Genre: Action, Sci-Fi
Director: George Miller
Stars: Mel Gibson, Joanne Samuel, Hugh Keays-Byrne
A vengeful Australian policeman sets out to avenge his partner, his wife and his son.
After watching the recent trailer for Mad Max: Fury Road I was excited enough to go back and watch George Miller’s three Mad Max movies. The Road Warrior is still the classic apogee of post-apocalyptic action but Mad Max was different. It occured to me that it had either been so long since watching Mad Max that I’d forgotten everything about it or that I’d never actually seen it before because Mad Max was not the movie I thought it was.
It’s Not Post-Apocalyptic
Mad Max 2 is such a significant and well-loved film that people simply assume that its predecessor is set in the same post-apocalyptic universe. Oh, it’s the same world that Mad Max takes place in, only between the two films is when “the apocalypse” happened. The reason that The Road Warrior is one of the rare instances of the sequel being superior to the original simply because it is a completely different movie. I’m not alone in foolishly assuming that Mad Max has the same post-apocalyptic setting as its sequel – the film is constantly described as “post-apocalyptic” and appears far too often alongside The Road Warrior as one of the best post-apocalyptic films of all time.
Wikipedia describes Mad Max as taking place “In a dystopian future Australia” which I suppose is close enough. I would describe the setting of Mad Max as “almost dystopia.” It is a moderately terrifying near-future where government and society has only begun to break down. There is no strong government control but nor has society completely fallen into the hands of lawlessness. Cruel motorcycle gangs have taken over the roads of Australia’s outback. Their control of the highways is not uncontested though; Main Force Patrol, an out-run police force, has been created to patrol the lands to uphold the remains of law and justice.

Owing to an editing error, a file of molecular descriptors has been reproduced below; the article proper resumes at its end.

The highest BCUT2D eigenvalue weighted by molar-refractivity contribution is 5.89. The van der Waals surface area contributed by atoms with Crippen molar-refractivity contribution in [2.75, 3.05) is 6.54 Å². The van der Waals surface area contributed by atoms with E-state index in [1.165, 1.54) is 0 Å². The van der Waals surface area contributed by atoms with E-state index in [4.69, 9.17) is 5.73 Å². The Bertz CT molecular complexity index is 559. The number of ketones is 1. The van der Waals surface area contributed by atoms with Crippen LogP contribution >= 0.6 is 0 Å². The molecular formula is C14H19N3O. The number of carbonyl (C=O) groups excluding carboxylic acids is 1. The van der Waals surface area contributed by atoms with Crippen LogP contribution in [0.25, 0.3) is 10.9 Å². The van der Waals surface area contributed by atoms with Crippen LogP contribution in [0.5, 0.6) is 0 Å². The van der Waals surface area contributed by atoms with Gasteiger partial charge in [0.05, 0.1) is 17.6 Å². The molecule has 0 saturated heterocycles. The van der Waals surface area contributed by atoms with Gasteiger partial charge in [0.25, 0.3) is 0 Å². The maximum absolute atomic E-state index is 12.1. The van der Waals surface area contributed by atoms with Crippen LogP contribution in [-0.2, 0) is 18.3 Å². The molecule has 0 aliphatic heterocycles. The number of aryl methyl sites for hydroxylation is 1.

It’s Much Darker
Like The Road Warrior the central focus of Mad Max are high speed car battles. Max Rockstansky )Mel Gibson) is the MFP’s top pursuit man – the film dealing with his battle against a road gang called The Acolytes. While the car chases are very bit as exciting (though not as imaginative) as The Road Warrior there are certainly a lot darker things afoot. To put it this way, The Road Warrior opens with a brief introduction where we learn that Max lost his family and has seen some rough things that turned him into a hollow shell of a human. Mad Max gives us that rough backstory.
We see this gang destroy a young couple’s car, killing the guy and savagely raping the woman. We see another MFP officer, Goose, driven off the road and severally burned beyond recognition while trapped in his vehicle. Max’s wife Jessie is harassed by this gang and then violently run down while carrying her infant son. After the murder of his family. Max goes out for revenge and kills the entire gang.
Mad Max almost seems to revel in its brutality, leading to a very polarizing reaction from critics. Australian film producer Philip Adams said of the film that it had “all the emotional uplift of Mein Kampt” and the movie would be “a special favorite of rapists, sadists, child murderers and incipient [Charles] Mansons.” However Variety praised the work of a first time director and Mad Max won several awards that year from both the Australian Film Institue and the American Film Institute. Yes, the film is violent and brutal but most seem to understand that it’s not violence without purpose.